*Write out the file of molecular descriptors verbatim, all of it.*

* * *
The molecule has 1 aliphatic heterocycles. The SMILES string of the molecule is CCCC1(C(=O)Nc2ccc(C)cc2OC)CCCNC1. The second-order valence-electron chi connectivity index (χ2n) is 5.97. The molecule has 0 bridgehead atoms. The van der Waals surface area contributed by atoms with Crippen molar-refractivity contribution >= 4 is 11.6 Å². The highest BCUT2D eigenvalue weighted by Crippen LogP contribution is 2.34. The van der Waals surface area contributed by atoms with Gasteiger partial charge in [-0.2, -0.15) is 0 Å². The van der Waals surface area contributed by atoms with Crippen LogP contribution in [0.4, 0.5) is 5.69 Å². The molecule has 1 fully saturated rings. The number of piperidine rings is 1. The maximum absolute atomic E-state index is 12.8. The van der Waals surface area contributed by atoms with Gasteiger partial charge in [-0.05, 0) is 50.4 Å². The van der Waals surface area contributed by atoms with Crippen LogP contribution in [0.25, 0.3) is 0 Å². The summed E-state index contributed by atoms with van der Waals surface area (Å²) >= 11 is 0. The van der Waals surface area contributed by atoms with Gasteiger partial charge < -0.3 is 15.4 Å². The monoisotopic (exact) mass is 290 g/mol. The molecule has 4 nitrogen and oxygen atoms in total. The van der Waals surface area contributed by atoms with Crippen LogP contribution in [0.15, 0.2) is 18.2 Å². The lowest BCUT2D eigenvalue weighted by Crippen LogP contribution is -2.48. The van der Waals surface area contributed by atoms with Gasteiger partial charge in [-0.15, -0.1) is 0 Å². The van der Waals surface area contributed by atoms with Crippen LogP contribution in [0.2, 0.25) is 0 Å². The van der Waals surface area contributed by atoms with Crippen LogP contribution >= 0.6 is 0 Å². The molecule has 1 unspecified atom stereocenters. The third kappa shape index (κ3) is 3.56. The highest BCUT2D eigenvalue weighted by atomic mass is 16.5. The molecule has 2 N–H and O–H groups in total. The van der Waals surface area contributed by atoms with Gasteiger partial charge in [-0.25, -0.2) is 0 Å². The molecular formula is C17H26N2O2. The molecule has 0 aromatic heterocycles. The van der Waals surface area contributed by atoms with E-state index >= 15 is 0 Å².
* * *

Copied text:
The molecule has 1 aliphatic heterocycles. The SMILES string of the molecule is CCCC1(C(=O)Nc2ccc(C)cc2OC)CCCNC1. The second-order valence-electron chi connectivity index (χ2n) is 5.97. The molecule has 0 bridgehead atoms. The van der Waals surface area contributed by atoms with Crippen molar-refractivity contribution >= 4 is 11.6 Å². The highest BCUT2D eigenvalue weighted by Crippen LogP contribution is 2.34. The van der Waals surface area contributed by atoms with Gasteiger partial charge in [-0.2, -0.15) is 0 Å². The van der Waals surface area contributed by atoms with Crippen LogP contribution in [0.4, 0.5) is 5.69 Å². The molecule has 1 fully saturated rings. The number of piperidine rings is 1. The maximum absolute atomic E-state index is 12.8. The van der Waals surface area contributed by atoms with Gasteiger partial charge in [-0.05, 0) is 50.4 Å². The van der Waals surface area contributed by atoms with Crippen LogP contribution in [0.25, 0.3) is 0 Å². The summed E-state index contributed by atoms with van der Waals surface area (Å²) >= 11 is 0. The van der Waals surface area contributed by atoms with Gasteiger partial charge < -0.3 is 15.4 Å². The monoisotopic (exact) mass is 290 g/mol. The molecule has 4 nitrogen and oxygen atoms in total. The van der Waals surface area contributed by atoms with Crippen LogP contribution in [0.15, 0.2) is 18.2 Å². The lowest BCUT2D eigenvalue weighted by Crippen LogP contribution is -2.48. The van der Waals surface area contributed by atoms with Gasteiger partial charge in [-0.15, -0.1) is 0 Å². The van der Waals surface area contributed by atoms with Crippen LogP contribution in [0.2, 0.25) is 0 Å². The van der Waals surface area contributed by atoms with Crippen LogP contribution >= 0.6 is 0 Å². The molecule has 1 unspecified atom stereocenters. The third kappa shape index (κ3) is 3.56. The highest BCUT2D eigenvalue weighted by atomic mass is 16.5. The molecule has 2 N–H and O–H groups in total. The van der Waals surface area contributed by atoms with Gasteiger partial charge in [-0.25, -0.2) is 0 Å². The molecular formula is C17H26N2O2. The molecule has 0 aromatic heterocycles. The van der Waals surface area contributed by atoms with E-state index >= 15 is 0 Å².